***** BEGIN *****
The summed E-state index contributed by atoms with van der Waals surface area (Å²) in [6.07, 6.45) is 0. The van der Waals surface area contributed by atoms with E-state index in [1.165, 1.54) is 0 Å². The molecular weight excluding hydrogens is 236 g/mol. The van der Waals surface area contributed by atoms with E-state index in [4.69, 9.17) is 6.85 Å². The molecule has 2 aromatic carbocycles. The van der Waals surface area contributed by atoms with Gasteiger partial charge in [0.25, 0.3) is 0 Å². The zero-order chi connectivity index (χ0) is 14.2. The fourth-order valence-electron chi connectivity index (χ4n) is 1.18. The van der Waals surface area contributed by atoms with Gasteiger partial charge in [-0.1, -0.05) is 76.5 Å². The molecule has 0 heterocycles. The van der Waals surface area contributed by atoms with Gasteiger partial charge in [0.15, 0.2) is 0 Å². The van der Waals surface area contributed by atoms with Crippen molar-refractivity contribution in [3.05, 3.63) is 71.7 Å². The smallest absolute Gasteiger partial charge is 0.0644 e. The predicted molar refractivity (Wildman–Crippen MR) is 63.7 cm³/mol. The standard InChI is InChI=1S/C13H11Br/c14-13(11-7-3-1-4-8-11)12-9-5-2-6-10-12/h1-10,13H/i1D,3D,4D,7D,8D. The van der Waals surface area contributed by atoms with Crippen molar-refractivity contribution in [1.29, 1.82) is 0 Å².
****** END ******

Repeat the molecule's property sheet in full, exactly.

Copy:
The summed E-state index contributed by atoms with van der Waals surface area (Å²) in [6.07, 6.45) is 0. The van der Waals surface area contributed by atoms with E-state index in [1.165, 1.54) is 0 Å². The molecular weight excluding hydrogens is 236 g/mol. The van der Waals surface area contributed by atoms with E-state index in [4.69, 9.17) is 6.85 Å². The molecule has 2 aromatic carbocycles. The van der Waals surface area contributed by atoms with Gasteiger partial charge in [0.25, 0.3) is 0 Å². The zero-order chi connectivity index (χ0) is 14.2. The fourth-order valence-electron chi connectivity index (χ4n) is 1.18. The van der Waals surface area contributed by atoms with Gasteiger partial charge in [-0.1, -0.05) is 76.5 Å². The molecule has 0 heterocycles. The van der Waals surface area contributed by atoms with Gasteiger partial charge in [0.15, 0.2) is 0 Å². The van der Waals surface area contributed by atoms with Crippen molar-refractivity contribution in [3.05, 3.63) is 71.7 Å². The smallest absolute Gasteiger partial charge is 0.0644 e. The predicted molar refractivity (Wildman–Crippen MR) is 63.7 cm³/mol. The standard InChI is InChI=1S/C13H11Br/c14-13(11-7-3-1-4-8-11)12-9-5-2-6-10-12/h1-10,13H/i1D,3D,4D,7D,8D. The van der Waals surface area contributed by atoms with Crippen molar-refractivity contribution in [1.29, 1.82) is 0 Å².